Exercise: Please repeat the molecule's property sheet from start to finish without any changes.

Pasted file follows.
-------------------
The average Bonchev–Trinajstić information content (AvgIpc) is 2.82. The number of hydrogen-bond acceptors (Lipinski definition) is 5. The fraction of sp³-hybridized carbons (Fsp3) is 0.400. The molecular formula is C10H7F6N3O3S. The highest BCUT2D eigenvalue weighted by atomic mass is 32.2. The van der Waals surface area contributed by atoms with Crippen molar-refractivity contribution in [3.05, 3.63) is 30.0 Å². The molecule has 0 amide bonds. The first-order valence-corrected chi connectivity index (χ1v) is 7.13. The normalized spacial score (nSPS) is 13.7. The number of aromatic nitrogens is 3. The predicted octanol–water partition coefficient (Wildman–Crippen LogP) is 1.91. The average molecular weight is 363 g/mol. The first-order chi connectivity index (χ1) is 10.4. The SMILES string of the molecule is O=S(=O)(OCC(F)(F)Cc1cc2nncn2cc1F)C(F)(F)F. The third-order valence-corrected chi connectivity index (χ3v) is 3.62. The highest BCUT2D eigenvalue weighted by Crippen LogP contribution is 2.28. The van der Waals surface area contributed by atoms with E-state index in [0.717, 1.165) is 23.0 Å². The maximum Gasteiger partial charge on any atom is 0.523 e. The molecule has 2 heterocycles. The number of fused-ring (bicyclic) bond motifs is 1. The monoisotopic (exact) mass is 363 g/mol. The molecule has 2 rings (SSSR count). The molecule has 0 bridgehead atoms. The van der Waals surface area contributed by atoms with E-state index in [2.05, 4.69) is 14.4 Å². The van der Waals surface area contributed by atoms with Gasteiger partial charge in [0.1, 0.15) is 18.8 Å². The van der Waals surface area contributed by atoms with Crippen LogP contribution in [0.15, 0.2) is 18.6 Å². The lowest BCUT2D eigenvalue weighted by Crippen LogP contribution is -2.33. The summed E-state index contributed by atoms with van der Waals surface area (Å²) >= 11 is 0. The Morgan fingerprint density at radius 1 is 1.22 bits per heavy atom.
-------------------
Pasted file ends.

The average Bonchev–Trinajstić information content (AvgIpc) is 2.82. The number of hydrogen-bond acceptors (Lipinski definition) is 5. The fraction of sp³-hybridized carbons (Fsp3) is 0.400. The molecular formula is C10H7F6N3O3S. The highest BCUT2D eigenvalue weighted by atomic mass is 32.2. The van der Waals surface area contributed by atoms with Crippen molar-refractivity contribution in [3.05, 3.63) is 30.0 Å². The molecule has 0 amide bonds. The first-order valence-corrected chi connectivity index (χ1v) is 7.13. The normalized spacial score (nSPS) is 13.7. The number of aromatic nitrogens is 3. The predicted octanol–water partition coefficient (Wildman–Crippen LogP) is 1.91. The average molecular weight is 363 g/mol. The first-order chi connectivity index (χ1) is 10.4. The SMILES string of the molecule is O=S(=O)(OCC(F)(F)Cc1cc2nncn2cc1F)C(F)(F)F. The third-order valence-corrected chi connectivity index (χ3v) is 3.62. The highest BCUT2D eigenvalue weighted by Crippen LogP contribution is 2.28. The van der Waals surface area contributed by atoms with E-state index in [0.717, 1.165) is 23.0 Å². The maximum Gasteiger partial charge on any atom is 0.523 e. The molecule has 2 heterocycles. The number of fused-ring (bicyclic) bond motifs is 1. The monoisotopic (exact) mass is 363 g/mol. The molecule has 2 rings (SSSR count). The molecule has 0 bridgehead atoms. The van der Waals surface area contributed by atoms with E-state index in [2.05, 4.69) is 14.4 Å². The van der Waals surface area contributed by atoms with Gasteiger partial charge in [0.1, 0.15) is 18.8 Å². The van der Waals surface area contributed by atoms with Crippen LogP contribution in [0.15, 0.2) is 18.6 Å². The lowest BCUT2D eigenvalue weighted by Crippen LogP contribution is -2.33. The summed E-state index contributed by atoms with van der Waals surface area (Å²) >= 11 is 0. The Morgan fingerprint density at radius 1 is 1.22 bits per heavy atom.